In August 1991, eighteen years after diplomats and scholars completed the Convention Providing a Uniform Law on the Form of an International Will (Washington Convention), the United States Senate consented to ratification. Before the Washington Convention enters into force, however, the United States Congress must enact federal legislation that requires each of the fifty states to recognize the Convention and its prescribed form of an international will.
The Washington Convention is the result of the Diplomatic Conference on Wills which convened in Washington, D.C., in October 1973. Its primary objective is to provide testators with a common means of meeting multiple international jurisdictions will formality requirements. To meet this objective, the Washington Convention established a document that certifies the International Will as a valid will that must be accorded full recognition and compliance in those states that are parties to the Convention.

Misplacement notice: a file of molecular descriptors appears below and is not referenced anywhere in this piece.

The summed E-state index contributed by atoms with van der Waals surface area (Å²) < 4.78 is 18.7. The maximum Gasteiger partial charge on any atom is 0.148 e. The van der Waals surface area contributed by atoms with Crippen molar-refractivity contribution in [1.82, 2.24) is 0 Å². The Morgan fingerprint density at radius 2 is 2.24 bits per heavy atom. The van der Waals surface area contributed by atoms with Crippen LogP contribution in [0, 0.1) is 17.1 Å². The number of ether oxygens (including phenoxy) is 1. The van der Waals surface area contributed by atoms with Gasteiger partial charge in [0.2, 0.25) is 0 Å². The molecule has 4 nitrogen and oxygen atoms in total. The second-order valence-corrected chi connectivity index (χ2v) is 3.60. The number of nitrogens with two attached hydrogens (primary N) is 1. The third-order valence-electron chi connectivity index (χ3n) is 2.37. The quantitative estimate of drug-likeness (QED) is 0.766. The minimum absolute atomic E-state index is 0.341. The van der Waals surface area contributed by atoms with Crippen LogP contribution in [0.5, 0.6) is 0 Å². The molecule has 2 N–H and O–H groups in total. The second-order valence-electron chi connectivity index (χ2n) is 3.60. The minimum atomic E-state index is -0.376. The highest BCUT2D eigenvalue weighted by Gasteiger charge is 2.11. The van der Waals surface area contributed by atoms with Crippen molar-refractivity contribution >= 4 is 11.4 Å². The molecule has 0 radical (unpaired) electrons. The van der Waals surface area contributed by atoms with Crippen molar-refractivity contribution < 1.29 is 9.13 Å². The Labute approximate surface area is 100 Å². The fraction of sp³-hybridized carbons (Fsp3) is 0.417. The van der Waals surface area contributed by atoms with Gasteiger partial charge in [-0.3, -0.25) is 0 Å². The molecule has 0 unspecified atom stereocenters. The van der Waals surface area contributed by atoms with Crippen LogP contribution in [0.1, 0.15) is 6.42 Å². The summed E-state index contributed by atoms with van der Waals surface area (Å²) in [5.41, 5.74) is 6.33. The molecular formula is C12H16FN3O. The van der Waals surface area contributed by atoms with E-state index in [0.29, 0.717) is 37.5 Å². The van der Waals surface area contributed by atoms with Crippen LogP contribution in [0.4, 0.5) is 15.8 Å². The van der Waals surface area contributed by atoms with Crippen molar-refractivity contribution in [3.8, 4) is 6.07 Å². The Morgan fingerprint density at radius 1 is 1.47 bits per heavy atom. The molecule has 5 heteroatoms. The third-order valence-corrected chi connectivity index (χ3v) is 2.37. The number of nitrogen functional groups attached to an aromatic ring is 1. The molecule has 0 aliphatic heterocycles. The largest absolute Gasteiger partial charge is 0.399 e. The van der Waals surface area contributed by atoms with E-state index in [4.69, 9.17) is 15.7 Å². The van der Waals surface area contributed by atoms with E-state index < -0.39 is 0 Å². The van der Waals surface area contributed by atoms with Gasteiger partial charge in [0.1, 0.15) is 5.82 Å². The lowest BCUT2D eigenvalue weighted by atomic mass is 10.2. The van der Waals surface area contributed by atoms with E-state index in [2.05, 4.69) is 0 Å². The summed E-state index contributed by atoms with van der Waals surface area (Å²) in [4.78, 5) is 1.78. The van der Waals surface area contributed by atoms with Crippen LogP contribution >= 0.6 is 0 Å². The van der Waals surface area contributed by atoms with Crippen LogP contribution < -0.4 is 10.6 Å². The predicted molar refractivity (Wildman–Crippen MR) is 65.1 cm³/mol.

The Resurgence of the International Will: A Call for Federal Legislation,
26 Vanderbilt Law Review
Available at: https://scholarship.law.vanderbilt.edu/vjtl/vol26/iss2/8